It didn’t happen overnight, but 6 years ago, I stumbled across a social media post talking about the 2016 running of the North Pole Marathon. For whatever reason, the race immediately captured my attention. Perhaps it is my long-standing love of Christmas, Santa Claus in particular. Or the fact that at the time, less than 500 people in the world had ever completed the race. For context, approximately 6,098 people have summitted Everest. Either way, it soon became my mission, my goal, my destiny to complete this totally ridiculous yet incredible race.
There is no land at the North Pole, and although flat, we will be running on what is effectively a giant iceberg.
CHANCES AND CHALLENGES
I am now four weeks out from my departure to the Arctic, and the dream has never felt closer to becoming a reality.
Preparing to take on a marathon in temperatures that could range from -25 to -40 degrees is, as you can imagine, a challenge in itself. It’s nigh on impossible to replicate the conditions that I will face at the North Pole here on the South Coast of England, so a lot of my training has been focused on preparing my body for the arduous physical nature of the challenge.
There is no land at the North Pole, and although flat, we will be running on what is effectively a giant iceberg. Underfoot conditions will vary from sheet ice, to knee-deep drifting snow. It’s these tough underfoot conditions that I have looked to try and replicate in my training, with a lot of my running taking place on the rough and muddy trails of the South Downs.
Although on the ground infrastructure is provided by the event organisers, the kit that I will complete the race in is my own responsibility. Ironically, the feedback from previous runners of this epic race is that one of the biggest problems they faced was overheating. As such, a layering system is used to enable you to ventilate your body heat, while also protecting you from the biting cold. Keeping my extremities (fingers, toes, nose) safe and warm is a big one for me. Frostbite is a very real danger, and can start to develop within 20 minutes of exposure.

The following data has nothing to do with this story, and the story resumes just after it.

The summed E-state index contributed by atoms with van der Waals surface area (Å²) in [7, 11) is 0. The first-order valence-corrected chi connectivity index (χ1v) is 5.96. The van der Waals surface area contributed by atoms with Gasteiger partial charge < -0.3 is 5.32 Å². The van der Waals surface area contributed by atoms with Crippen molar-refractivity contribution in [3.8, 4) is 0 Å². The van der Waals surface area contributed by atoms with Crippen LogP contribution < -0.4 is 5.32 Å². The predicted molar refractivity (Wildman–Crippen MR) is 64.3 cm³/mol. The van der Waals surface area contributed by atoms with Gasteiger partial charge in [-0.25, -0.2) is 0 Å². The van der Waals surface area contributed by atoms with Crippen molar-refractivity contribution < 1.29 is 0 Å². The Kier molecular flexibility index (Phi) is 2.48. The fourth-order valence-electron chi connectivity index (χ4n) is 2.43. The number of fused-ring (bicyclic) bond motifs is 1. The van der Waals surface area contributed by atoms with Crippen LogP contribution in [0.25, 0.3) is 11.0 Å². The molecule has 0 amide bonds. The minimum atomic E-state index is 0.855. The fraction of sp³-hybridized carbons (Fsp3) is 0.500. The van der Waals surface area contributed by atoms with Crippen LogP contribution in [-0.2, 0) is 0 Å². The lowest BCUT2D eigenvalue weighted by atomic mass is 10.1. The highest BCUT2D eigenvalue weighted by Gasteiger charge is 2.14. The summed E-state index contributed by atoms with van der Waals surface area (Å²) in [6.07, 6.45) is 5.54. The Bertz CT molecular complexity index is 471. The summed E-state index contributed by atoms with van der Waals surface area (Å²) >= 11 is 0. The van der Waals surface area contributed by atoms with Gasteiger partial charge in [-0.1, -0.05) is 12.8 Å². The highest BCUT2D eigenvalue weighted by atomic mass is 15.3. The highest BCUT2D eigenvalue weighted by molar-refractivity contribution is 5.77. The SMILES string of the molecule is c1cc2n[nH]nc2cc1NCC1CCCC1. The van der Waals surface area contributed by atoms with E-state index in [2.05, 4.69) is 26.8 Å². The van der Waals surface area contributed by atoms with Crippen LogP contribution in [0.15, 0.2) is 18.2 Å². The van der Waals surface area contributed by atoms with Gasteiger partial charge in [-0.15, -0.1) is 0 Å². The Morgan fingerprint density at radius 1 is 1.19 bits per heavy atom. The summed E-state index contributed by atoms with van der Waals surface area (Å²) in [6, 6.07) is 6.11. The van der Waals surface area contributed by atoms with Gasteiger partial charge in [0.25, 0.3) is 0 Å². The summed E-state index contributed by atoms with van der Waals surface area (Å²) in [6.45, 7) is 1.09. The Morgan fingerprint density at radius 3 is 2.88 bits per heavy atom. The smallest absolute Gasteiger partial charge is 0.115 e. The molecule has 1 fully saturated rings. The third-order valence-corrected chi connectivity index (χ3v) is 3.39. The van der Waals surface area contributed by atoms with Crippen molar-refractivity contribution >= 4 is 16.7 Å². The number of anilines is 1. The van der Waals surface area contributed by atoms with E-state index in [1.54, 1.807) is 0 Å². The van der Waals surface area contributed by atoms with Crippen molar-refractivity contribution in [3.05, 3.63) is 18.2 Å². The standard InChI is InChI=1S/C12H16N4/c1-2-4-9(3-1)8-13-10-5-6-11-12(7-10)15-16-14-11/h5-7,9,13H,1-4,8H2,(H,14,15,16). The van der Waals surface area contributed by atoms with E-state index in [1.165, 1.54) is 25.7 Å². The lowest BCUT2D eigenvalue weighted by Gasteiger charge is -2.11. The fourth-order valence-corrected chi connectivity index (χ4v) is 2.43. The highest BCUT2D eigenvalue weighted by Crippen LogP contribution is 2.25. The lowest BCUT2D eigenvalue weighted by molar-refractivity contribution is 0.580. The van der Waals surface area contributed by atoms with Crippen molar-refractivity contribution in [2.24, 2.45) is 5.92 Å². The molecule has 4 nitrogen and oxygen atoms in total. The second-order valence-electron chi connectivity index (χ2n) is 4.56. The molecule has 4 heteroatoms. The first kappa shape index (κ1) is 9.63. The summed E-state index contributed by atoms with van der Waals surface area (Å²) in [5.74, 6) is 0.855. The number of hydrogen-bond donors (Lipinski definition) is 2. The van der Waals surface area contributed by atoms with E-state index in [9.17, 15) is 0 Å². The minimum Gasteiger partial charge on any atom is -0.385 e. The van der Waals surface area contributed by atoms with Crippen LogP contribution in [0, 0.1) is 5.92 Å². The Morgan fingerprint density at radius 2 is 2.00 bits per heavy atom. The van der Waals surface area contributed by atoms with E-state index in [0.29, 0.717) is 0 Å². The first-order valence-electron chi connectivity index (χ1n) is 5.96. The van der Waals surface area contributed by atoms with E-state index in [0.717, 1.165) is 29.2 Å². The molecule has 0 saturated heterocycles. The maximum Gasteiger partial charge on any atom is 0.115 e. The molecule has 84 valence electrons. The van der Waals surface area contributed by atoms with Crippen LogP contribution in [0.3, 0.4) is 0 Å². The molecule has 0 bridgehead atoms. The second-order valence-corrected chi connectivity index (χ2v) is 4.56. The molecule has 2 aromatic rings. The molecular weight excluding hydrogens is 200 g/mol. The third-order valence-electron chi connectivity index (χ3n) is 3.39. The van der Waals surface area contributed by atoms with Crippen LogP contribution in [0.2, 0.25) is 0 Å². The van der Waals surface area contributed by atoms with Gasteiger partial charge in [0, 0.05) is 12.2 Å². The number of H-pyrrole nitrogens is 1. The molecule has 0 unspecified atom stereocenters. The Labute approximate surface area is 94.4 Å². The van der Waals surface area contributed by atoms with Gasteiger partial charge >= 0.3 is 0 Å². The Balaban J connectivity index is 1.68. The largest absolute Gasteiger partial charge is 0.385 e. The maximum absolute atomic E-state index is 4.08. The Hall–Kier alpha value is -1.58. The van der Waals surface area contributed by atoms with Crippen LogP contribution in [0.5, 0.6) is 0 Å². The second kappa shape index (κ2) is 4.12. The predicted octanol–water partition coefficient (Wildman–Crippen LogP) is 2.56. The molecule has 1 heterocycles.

— The Pilot’s Watch Chronograph 41 TOP GUN Ceratanium IW388106
My life is full of commitments and pressures. I sometimes wonder how I have time to think, let alone train for a marathon of the magnitude of the North Pole.
— Seth Wise getting ready for the North Pole Marathon
A TASTE OF WHAT THE ARCTIC HAS IN STORE
I will have the opportunity to test my expedition kit. Through my professional network I have secured the support of an automotive partner who will allow me access to the extreme cold chamber in their factory. I’ll have the chance to run on a giant treadmill designed for cars as the team of engineers drop the temperature to -20 degrees, affording me a taste of what the Arctic has in store.
I am not a professional athlete, or adventurer. I am a husband and father of three young girls. I have a full-time job. My life is full of commitments and pressures. I sometimes wonder how I have time to think, let alone train for a marathon of the magnitude of the North Pole. But the burning desire to achieve something incredible, and to inspire others to do the same, is always there in the back of my mind, fueling those late night or early morning training sessions.
Stay tuned for Part 2 of Seth’s journey to the Arctic.
Seth is using his journey 90 Degrees North to raise funds for the charity Love Your Hospital - a UK-based charity that supports NHS-owned hospitals within England.